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So last week facebook unveiled some immediate and not so immediate changes to its look and functionality.
Users woke mid-week to a distinctly different newsfeed display and immediately poured on the criticism; a day later Mark Zuckerberg announced far more dramatic changes that would roll out in a month’s time and many people (including me) actually hacked their accounts to force the change.
Sidenote: What an interesting observation about human behavior! We shun the things we are given freely and crave the things we are told we need to wait for. Can anyone spell “two year old?”
Having altered my display to show in Timeline mode already, I have a few reactions:
1. I think people may well rebel against the display; it’s not the linear set of entries users have grown accustomed to. It’s actually kind of confusing, and makes me NOT want to look at it.
2. That said, I like the big “cover” picture at the top. I am less enthused about the loss of the photo gallery on the profile page, which was a nice grouping of my favorite and most recent shots.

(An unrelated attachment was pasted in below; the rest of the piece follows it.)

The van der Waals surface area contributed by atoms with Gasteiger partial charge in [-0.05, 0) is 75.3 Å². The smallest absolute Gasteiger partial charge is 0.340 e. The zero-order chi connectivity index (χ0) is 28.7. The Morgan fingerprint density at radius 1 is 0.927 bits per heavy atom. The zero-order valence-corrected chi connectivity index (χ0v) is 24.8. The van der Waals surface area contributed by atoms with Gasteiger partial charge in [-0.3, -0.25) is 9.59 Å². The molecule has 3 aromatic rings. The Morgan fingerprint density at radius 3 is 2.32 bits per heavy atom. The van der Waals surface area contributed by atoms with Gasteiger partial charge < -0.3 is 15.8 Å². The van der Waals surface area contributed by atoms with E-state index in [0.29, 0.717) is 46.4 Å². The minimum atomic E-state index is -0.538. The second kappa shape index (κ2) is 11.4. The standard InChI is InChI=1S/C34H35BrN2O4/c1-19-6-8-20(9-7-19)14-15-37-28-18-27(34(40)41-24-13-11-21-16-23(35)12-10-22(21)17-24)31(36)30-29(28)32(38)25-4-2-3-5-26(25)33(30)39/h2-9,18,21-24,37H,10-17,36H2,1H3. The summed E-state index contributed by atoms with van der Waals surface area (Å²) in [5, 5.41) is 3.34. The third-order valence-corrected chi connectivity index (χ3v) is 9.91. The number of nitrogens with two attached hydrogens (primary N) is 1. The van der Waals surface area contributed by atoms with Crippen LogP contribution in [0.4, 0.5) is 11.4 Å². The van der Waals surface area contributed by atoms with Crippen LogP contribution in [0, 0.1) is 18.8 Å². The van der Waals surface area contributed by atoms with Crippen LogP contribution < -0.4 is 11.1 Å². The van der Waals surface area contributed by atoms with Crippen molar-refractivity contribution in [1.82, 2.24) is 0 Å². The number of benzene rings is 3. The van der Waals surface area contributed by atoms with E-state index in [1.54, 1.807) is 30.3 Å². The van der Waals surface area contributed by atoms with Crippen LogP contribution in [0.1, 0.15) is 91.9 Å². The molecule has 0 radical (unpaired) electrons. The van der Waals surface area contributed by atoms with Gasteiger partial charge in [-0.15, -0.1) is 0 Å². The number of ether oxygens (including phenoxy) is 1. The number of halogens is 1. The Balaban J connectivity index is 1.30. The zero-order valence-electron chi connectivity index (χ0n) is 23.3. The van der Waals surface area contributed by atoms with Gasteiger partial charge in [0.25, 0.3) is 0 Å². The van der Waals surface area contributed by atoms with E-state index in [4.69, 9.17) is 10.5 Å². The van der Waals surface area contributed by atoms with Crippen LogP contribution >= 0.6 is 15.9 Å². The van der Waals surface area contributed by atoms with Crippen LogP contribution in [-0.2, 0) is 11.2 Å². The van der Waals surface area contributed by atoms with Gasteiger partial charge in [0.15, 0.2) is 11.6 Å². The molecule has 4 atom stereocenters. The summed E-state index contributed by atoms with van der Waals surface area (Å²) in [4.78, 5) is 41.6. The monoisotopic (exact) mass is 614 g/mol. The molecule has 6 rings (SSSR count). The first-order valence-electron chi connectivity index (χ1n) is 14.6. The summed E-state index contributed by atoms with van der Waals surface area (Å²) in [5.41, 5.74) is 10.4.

3. Editing your profile has become more laborious. Finding the right dropdown menu to get rid of that “like” you’re not so crazy about anymore and other tweaks that once took one click now seem to take several. Perhaps its a learning curve, but it’s hardly intuitive.
FINAL RATING: 2 out of 5. But it doesn’t mean people will leave. We will adapt, because facebook is something that many people enjoy and use. Every. Single. Day.
And that’s why I’m less interested in the cosmetic changes to facebook and more interested in what Zuckerberg & Co. will do to further ramp up the time we spend using the planet’s most popular social network.
This graph from All Things D that popped up on twitter last night tells a pretty amazing story, especially about facebook. We’ve read endless stories about how Zuckerberg wants to make facebook into the new Internet: where you share, shop for, consume and review everything from entertainment to food. Where you spend real money – and hours and hours of your time – living a virtual life that feels more and more real every day. And he has the platform and user base to do it.
The rumored launch of a facebook iPad app won’t hurt either; here’s Mashable’s post on that.
The trick will be, with the growing intricacies of the UI (User Interface), is to get the moms and the non-tecchies to do more than share pictures and click “like.”
What do you think?